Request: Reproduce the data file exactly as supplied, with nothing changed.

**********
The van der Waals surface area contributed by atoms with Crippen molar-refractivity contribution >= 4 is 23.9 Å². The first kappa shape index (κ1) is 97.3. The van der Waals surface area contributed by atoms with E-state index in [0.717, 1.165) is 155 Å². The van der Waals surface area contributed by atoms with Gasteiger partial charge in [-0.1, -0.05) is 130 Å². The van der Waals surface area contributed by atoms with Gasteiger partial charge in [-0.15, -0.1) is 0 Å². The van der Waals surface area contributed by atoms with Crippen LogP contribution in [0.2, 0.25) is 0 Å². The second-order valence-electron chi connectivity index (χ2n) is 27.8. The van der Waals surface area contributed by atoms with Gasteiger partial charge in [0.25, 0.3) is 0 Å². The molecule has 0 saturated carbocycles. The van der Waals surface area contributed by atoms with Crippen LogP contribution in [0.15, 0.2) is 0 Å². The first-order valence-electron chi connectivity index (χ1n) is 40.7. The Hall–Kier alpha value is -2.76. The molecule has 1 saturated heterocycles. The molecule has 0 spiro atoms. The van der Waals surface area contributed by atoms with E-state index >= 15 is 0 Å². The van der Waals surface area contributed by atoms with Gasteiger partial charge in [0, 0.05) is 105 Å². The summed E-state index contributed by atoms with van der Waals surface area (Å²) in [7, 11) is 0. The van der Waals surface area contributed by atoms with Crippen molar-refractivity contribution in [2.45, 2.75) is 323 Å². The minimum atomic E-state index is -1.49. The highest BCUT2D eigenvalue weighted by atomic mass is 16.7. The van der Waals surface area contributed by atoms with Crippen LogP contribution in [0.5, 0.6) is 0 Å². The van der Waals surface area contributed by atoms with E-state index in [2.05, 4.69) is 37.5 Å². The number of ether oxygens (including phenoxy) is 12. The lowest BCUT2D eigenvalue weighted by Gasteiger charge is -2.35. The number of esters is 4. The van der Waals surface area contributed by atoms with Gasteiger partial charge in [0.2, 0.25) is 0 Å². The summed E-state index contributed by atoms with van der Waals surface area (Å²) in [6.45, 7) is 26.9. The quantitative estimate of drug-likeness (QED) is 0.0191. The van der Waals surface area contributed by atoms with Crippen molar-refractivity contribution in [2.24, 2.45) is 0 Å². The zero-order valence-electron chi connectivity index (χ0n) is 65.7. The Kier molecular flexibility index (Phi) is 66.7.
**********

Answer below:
The van der Waals surface area contributed by atoms with Crippen molar-refractivity contribution >= 4 is 23.9 Å². The first kappa shape index (κ1) is 97.3. The van der Waals surface area contributed by atoms with E-state index in [0.717, 1.165) is 155 Å². The van der Waals surface area contributed by atoms with Gasteiger partial charge in [-0.1, -0.05) is 130 Å². The van der Waals surface area contributed by atoms with Gasteiger partial charge in [-0.15, -0.1) is 0 Å². The van der Waals surface area contributed by atoms with Crippen LogP contribution in [0.2, 0.25) is 0 Å². The second-order valence-electron chi connectivity index (χ2n) is 27.8. The van der Waals surface area contributed by atoms with Gasteiger partial charge in [0.25, 0.3) is 0 Å². The molecule has 0 saturated carbocycles. The van der Waals surface area contributed by atoms with Crippen LogP contribution in [0.15, 0.2) is 0 Å². The first-order valence-electron chi connectivity index (χ1n) is 40.7. The Hall–Kier alpha value is -2.76. The molecule has 1 saturated heterocycles. The molecule has 0 spiro atoms. The van der Waals surface area contributed by atoms with E-state index >= 15 is 0 Å². The van der Waals surface area contributed by atoms with Gasteiger partial charge in [0, 0.05) is 105 Å². The summed E-state index contributed by atoms with van der Waals surface area (Å²) in [7, 11) is 0. The van der Waals surface area contributed by atoms with Crippen molar-refractivity contribution in [2.45, 2.75) is 323 Å². The minimum atomic E-state index is -1.49. The highest BCUT2D eigenvalue weighted by atomic mass is 16.7. The van der Waals surface area contributed by atoms with Crippen LogP contribution in [0.5, 0.6) is 0 Å². The van der Waals surface area contributed by atoms with E-state index in [2.05, 4.69) is 37.5 Å². The number of ether oxygens (including phenoxy) is 12. The lowest BCUT2D eigenvalue weighted by Gasteiger charge is -2.35. The number of esters is 4. The van der Waals surface area contributed by atoms with Gasteiger partial charge in [0.2, 0.25) is 0 Å². The summed E-state index contributed by atoms with van der Waals surface area (Å²) in [6.45, 7) is 26.9. The quantitative estimate of drug-likeness (QED) is 0.0191. The van der Waals surface area contributed by atoms with Crippen molar-refractivity contribution in [2.24, 2.45) is 0 Å². The zero-order valence-electron chi connectivity index (χ0n) is 65.7. The Kier molecular flexibility index (Phi) is 66.7.